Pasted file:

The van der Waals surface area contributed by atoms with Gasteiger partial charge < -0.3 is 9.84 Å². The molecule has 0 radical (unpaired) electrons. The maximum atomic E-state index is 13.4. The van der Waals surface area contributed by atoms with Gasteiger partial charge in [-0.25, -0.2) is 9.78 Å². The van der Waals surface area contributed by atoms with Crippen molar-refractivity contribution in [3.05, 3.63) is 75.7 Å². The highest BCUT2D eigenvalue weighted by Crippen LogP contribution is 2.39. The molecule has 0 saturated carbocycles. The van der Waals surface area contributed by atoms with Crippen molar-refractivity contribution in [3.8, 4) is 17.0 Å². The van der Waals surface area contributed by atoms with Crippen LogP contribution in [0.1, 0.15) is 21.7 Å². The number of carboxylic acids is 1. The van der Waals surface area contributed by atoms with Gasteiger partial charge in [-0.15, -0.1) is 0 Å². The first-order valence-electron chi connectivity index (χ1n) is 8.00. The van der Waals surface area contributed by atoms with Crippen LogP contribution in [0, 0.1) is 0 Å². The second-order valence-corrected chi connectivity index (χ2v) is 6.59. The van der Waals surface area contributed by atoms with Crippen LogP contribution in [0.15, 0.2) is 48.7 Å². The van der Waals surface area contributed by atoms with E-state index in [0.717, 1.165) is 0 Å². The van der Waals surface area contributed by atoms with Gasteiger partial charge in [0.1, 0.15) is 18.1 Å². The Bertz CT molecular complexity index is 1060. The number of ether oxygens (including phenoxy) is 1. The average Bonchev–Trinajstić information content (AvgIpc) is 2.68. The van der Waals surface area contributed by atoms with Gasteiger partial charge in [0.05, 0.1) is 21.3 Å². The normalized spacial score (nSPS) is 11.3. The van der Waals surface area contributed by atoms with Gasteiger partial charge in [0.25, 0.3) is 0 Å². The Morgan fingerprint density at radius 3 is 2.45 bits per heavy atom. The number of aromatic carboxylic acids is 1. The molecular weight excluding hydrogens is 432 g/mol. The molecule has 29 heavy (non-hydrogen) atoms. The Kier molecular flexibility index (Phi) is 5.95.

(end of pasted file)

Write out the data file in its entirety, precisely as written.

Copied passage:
The van der Waals surface area contributed by atoms with Gasteiger partial charge < -0.3 is 9.84 Å². The molecule has 0 radical (unpaired) electrons. The maximum atomic E-state index is 13.4. The van der Waals surface area contributed by atoms with Gasteiger partial charge in [-0.25, -0.2) is 9.78 Å². The van der Waals surface area contributed by atoms with Crippen molar-refractivity contribution in [3.05, 3.63) is 75.7 Å². The highest BCUT2D eigenvalue weighted by Crippen LogP contribution is 2.39. The molecule has 0 saturated carbocycles. The van der Waals surface area contributed by atoms with Crippen molar-refractivity contribution in [3.8, 4) is 17.0 Å². The van der Waals surface area contributed by atoms with Crippen LogP contribution in [0.1, 0.15) is 21.7 Å². The number of carboxylic acids is 1. The van der Waals surface area contributed by atoms with Gasteiger partial charge in [-0.15, -0.1) is 0 Å². The first-order valence-electron chi connectivity index (χ1n) is 8.00. The van der Waals surface area contributed by atoms with Crippen LogP contribution in [0, 0.1) is 0 Å². The second-order valence-corrected chi connectivity index (χ2v) is 6.59. The van der Waals surface area contributed by atoms with Crippen LogP contribution in [0.15, 0.2) is 48.7 Å². The van der Waals surface area contributed by atoms with E-state index in [0.717, 1.165) is 0 Å². The van der Waals surface area contributed by atoms with Gasteiger partial charge in [0.1, 0.15) is 18.1 Å². The Bertz CT molecular complexity index is 1060. The number of ether oxygens (including phenoxy) is 1. The average Bonchev–Trinajstić information content (AvgIpc) is 2.68. The van der Waals surface area contributed by atoms with Gasteiger partial charge in [0.05, 0.1) is 21.3 Å². The normalized spacial score (nSPS) is 11.3. The van der Waals surface area contributed by atoms with Gasteiger partial charge in [0.25, 0.3) is 0 Å². The Morgan fingerprint density at radius 3 is 2.45 bits per heavy atom. The number of aromatic carboxylic acids is 1. The molecular weight excluding hydrogens is 432 g/mol. The molecule has 29 heavy (non-hydrogen) atoms. The Kier molecular flexibility index (Phi) is 5.95.